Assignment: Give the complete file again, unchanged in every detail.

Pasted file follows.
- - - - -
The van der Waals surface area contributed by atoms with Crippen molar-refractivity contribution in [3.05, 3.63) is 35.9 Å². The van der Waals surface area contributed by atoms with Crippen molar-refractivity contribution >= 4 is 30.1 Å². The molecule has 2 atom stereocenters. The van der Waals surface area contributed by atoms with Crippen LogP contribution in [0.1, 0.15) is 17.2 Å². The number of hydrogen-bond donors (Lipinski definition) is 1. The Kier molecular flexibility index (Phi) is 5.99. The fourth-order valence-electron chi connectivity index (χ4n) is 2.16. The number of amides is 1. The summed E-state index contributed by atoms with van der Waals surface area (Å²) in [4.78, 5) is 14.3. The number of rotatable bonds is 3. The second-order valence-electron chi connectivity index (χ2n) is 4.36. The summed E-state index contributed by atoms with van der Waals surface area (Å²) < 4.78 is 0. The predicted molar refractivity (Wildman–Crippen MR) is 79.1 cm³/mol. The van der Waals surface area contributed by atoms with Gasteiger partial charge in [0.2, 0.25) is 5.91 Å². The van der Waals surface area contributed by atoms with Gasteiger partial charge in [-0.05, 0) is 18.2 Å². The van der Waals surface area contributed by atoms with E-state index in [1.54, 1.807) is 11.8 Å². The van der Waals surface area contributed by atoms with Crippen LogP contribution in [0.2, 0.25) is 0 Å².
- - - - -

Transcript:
The van der Waals surface area contributed by atoms with Crippen molar-refractivity contribution in [3.05, 3.63) is 35.9 Å². The van der Waals surface area contributed by atoms with Crippen molar-refractivity contribution >= 4 is 30.1 Å². The molecule has 2 atom stereocenters. The van der Waals surface area contributed by atoms with Crippen LogP contribution in [0.1, 0.15) is 17.2 Å². The number of hydrogen-bond donors (Lipinski definition) is 1. The Kier molecular flexibility index (Phi) is 5.99. The fourth-order valence-electron chi connectivity index (χ4n) is 2.16. The number of amides is 1. The summed E-state index contributed by atoms with van der Waals surface area (Å²) in [4.78, 5) is 14.3. The number of rotatable bonds is 3. The second-order valence-electron chi connectivity index (χ2n) is 4.36. The summed E-state index contributed by atoms with van der Waals surface area (Å²) < 4.78 is 0. The predicted molar refractivity (Wildman–Crippen MR) is 79.1 cm³/mol. The van der Waals surface area contributed by atoms with Gasteiger partial charge in [0.2, 0.25) is 5.91 Å². The van der Waals surface area contributed by atoms with Gasteiger partial charge in [-0.05, 0) is 18.2 Å². The van der Waals surface area contributed by atoms with E-state index in [1.54, 1.807) is 11.8 Å². The van der Waals surface area contributed by atoms with Crippen LogP contribution in [0.2, 0.25) is 0 Å².